WYMAN AND BOB

Kraken Check-In: How is Matty Beniers’ 2nd season going?

Jan 9, 2024, 12:40 PM | Updated: 7:12 pm

Seattle Kraken Matty Beniers...

Matty Beniers of the Seattle Kraken warms up prior to the 2024 Winter Classic on Jan. 1. (Steph Chambers/Getty Images)

(Steph Chambers/Getty Images)

The Seattle Kraken have rebounded from a rough start to 2023-24, as their current seven-game win streak has gotten them over .500 for the first time in this NHL season.

A similar thing could be said about the player that many hope will be the face of the franchise, Matty Beniers.

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The 6-foot-2, 178-pound center ran away in the voting to win the Calder Memorial Trophy as the NHL’s rookie of the year for 2022-23. He earned 160 of a possible 196 votes for first place after leading the league’s rookies in goals (24), points (57) and plus/minus (plus-14) in 80 games, while also ranking second in assists (33).

But after his sterling debut campaign helped the Seattle Kraken reach the Stanley Cup Playoffs in just their second season of existence, he had trouble repeating his performance out of the gate this fall. In fact, his plus/minus (the specific goal differential for a player’s team when they are on the ice) was at minus-12 through 11 games, when he finally registered his first positive plus/minus this season in a single game.

“I think he’s learned a life lesson in hockey,” said John Forslund, a longtime NHL broadcaster who is the voice of the Kraken on ROOT Sports, when he joined Seattle Sports’ Wyman and Bob last week. “… I think what we saw in the first six to eight weeks of the season a player that had lost his way, and a player that had lost his way offensively and then lost his confidence. And because he was losing confidence, he was forgetting how to play defensively. He was forgetting where to go on the ice to put himself in a better spot to break the puck out to defend better. And because of that, his plus/minus started go down around a minus-20, which is very uncharacteristic because he’s smarter and he’s better than that.”

How Beniers turned things around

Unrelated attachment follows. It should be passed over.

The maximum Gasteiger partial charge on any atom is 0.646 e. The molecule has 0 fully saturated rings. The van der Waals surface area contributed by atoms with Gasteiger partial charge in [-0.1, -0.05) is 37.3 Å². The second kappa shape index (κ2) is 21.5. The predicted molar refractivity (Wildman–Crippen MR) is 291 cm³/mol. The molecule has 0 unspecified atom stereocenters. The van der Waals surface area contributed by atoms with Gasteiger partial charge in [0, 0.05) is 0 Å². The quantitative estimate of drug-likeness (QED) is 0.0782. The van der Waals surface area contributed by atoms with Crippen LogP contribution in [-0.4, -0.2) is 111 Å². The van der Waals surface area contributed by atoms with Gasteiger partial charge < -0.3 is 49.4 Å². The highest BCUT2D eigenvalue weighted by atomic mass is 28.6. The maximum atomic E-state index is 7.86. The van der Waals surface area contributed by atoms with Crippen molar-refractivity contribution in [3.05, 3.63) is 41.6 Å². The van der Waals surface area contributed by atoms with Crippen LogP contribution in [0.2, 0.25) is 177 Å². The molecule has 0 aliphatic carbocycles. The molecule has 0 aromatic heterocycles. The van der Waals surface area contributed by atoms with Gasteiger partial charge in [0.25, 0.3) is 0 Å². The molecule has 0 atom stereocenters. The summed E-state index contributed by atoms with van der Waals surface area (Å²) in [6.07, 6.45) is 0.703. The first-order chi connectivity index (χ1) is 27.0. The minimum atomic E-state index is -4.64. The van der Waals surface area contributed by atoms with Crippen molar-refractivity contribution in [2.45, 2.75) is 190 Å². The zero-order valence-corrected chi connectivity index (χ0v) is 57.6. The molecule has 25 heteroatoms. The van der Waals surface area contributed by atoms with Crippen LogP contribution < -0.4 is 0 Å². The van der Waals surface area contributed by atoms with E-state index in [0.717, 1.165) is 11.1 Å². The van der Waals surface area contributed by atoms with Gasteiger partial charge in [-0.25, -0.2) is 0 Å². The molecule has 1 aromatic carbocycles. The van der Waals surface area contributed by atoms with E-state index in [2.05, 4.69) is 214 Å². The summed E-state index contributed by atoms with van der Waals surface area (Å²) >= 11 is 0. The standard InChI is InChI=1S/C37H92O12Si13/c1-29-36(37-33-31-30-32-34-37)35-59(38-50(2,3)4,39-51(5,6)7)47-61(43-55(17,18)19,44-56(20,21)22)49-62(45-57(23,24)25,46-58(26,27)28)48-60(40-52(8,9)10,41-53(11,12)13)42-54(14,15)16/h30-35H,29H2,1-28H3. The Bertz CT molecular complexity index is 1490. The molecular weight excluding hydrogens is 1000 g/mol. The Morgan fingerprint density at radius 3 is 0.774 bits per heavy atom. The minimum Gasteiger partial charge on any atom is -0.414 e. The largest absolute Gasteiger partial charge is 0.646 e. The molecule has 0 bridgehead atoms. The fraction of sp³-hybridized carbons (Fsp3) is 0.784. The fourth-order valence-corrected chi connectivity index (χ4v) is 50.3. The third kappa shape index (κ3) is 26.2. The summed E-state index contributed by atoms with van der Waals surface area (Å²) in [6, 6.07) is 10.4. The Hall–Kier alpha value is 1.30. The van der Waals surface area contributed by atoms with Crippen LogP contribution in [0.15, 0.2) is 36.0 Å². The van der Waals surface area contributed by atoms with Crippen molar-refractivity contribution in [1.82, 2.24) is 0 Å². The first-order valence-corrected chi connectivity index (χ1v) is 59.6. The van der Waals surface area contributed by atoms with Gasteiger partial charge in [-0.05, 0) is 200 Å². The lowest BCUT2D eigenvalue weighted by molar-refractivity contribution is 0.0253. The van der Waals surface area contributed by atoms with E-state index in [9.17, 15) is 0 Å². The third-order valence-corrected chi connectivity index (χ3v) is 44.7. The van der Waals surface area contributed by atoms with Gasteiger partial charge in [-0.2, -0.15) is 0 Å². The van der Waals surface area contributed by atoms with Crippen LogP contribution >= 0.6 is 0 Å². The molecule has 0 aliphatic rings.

Why were things tough in the opening months this season for Beniers?

“As he progressed through his first year, there was a lot of awareness, obviously, and there was a lot of gameplanning against him,” Forslund said. “But as this season started, the first number in terms of the forwards that the other coach would circle is No. 10 (Beniers’ number), and that’s tough, and it’s tough for him to learn.”

The Kraken have won nine of their last 11 games – and earned a point in the standings in each of those 11 games, as well. Beniers’ play has been a big part of it, as his plus/minus over that stretch is plus-seven, with no individual games in the minus category. He also has five points on his own in those 10 games.

“What’s happened is he’s turned the corner, and you can see it. You can see the step that he has now; he doesn’t appear to be as slow,” Forslund said. “Usually when players appear slow, it’s because they don’t have confidence. He’s going now with a purpose and conviction, which we saw in his first year, even when he had scoring droughts. Even when he went six, seven games without a point, his defensive game never vacillated, he never came off of it. This season it did, so I think it’s a lesson for him.”

Beniers’ role for Seattle Kraken

The 21-year-old Beniers is learning how important it is for the Kraken that he plays well due to his position and the expectations that come with being a talented former first-round pick.

“He’s learned (that) he’s surrounded by a lot of players, but when he’s not going, then Jordan Eberle is not going right. And whoever the left winger is, whether it be (Jaden) Schwartz or (Jared) McCann as it was at the front of the season – you know, it’s difficult,” Forslund said.

That’s not to say the Kraken’s resurgence is entirely due to Beniers finding his footing again. Their recent stretch of success has almost completely coincided with the addition of forward Tomas Tatar in a trade with Colorado, which has had a direct impact on Beniers because they are now playing on the same line.

“There was a trade made about three weeks ago and Tomas Tatar came in, a veteran guy who wasn’t scoring with his new team in Colorado, didn’t have a good slot in that lineup because of the star power that they have,” Forslund said. “So (Kraken general manager Ron) Francis went out and got him, they put him on on Beniers’ line with Eberle and now that’s a good fit, and you see Matty now starting to play off of him a little bit.”

The adjustment period

Forslund related Beniers’ brief second-year slump to what Seattle Mariners star Julio Rodríguez, who was also a Rookie of the Year winner a year ago, went through in 2023.

“I think Julio went through a little bit of that at the beginning of the baseball season. It’s hard for a young player to just automatically show up and do it again, but as they learn these lessons and they get it, then you have perennial output, perennial stats that are always there and that leads to stardom. I’m not saying this guy is going to be – I’m not going to go there and put that pressure on him, but the expectation is that he will get there, and I think he’ll work hard enough to be there someday and be the centerpiece of the franchise. … I think he’s going to have a great second half. I really do. We all know he’s going to be here a long time.”

You can listen to the full Wyman and Bob conversation with ROOT Sports Seattle Kraken broadcaster John Forslund in the podcast at this link or in the player near the top of this post.

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Kraken Check-In: How is Matty Beniers’ 2nd season going?